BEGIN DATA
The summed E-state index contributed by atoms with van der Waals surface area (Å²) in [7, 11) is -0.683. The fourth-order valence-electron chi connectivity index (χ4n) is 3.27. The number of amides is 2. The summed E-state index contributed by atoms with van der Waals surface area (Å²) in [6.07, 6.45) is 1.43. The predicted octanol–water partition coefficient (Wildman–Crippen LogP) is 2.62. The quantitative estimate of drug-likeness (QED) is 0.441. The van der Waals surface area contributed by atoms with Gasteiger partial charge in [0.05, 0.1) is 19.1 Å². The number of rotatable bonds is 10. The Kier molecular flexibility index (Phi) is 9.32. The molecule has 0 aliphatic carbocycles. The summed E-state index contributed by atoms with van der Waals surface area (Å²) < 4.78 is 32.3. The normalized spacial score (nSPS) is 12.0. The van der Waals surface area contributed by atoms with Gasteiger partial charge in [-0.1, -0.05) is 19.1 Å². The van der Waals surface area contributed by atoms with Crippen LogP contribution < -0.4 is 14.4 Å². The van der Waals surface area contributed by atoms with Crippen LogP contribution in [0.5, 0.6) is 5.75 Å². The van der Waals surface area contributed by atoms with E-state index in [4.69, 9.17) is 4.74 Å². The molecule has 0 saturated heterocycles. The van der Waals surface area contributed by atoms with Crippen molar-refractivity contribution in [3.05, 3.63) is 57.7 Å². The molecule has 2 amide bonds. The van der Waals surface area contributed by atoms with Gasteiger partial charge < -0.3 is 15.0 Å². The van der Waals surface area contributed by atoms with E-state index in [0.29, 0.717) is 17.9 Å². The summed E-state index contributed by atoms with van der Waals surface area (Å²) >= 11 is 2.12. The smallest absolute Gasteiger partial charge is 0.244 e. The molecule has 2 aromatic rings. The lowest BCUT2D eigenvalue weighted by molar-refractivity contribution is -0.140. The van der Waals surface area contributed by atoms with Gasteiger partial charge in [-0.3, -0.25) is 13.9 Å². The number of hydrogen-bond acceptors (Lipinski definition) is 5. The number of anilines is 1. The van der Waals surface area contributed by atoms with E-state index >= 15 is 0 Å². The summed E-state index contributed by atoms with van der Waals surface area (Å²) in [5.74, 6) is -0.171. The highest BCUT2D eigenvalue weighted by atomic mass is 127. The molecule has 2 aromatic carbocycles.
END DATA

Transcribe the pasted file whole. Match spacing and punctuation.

The summed E-state index contributed by atoms with van der Waals surface area (Å²) in [7, 11) is -0.683. The fourth-order valence-electron chi connectivity index (χ4n) is 3.27. The number of amides is 2. The summed E-state index contributed by atoms with van der Waals surface area (Å²) in [6.07, 6.45) is 1.43. The predicted octanol–water partition coefficient (Wildman–Crippen LogP) is 2.62. The quantitative estimate of drug-likeness (QED) is 0.441. The van der Waals surface area contributed by atoms with Gasteiger partial charge in [0.05, 0.1) is 19.1 Å². The number of rotatable bonds is 10. The Kier molecular flexibility index (Phi) is 9.32. The molecule has 0 aliphatic carbocycles. The summed E-state index contributed by atoms with van der Waals surface area (Å²) < 4.78 is 32.3. The normalized spacial score (nSPS) is 12.0. The van der Waals surface area contributed by atoms with Gasteiger partial charge in [-0.1, -0.05) is 19.1 Å². The van der Waals surface area contributed by atoms with Crippen LogP contribution < -0.4 is 14.4 Å². The van der Waals surface area contributed by atoms with Crippen LogP contribution in [0.5, 0.6) is 5.75 Å². The van der Waals surface area contributed by atoms with E-state index in [4.69, 9.17) is 4.74 Å². The molecule has 0 saturated heterocycles. The van der Waals surface area contributed by atoms with Crippen molar-refractivity contribution in [3.05, 3.63) is 57.7 Å². The molecule has 2 amide bonds. The van der Waals surface area contributed by atoms with Gasteiger partial charge < -0.3 is 15.0 Å². The van der Waals surface area contributed by atoms with E-state index in [0.29, 0.717) is 17.9 Å². The summed E-state index contributed by atoms with van der Waals surface area (Å²) >= 11 is 2.12. The smallest absolute Gasteiger partial charge is 0.244 e. The molecule has 2 aromatic rings. The lowest BCUT2D eigenvalue weighted by molar-refractivity contribution is -0.140. The van der Waals surface area contributed by atoms with Gasteiger partial charge in [-0.3, -0.25) is 13.9 Å². The number of hydrogen-bond acceptors (Lipinski definition) is 5. The number of anilines is 1. The van der Waals surface area contributed by atoms with E-state index >= 15 is 0 Å². The summed E-state index contributed by atoms with van der Waals surface area (Å²) in [5.74, 6) is -0.171. The highest BCUT2D eigenvalue weighted by atomic mass is 127. The molecule has 2 aromatic carbocycles.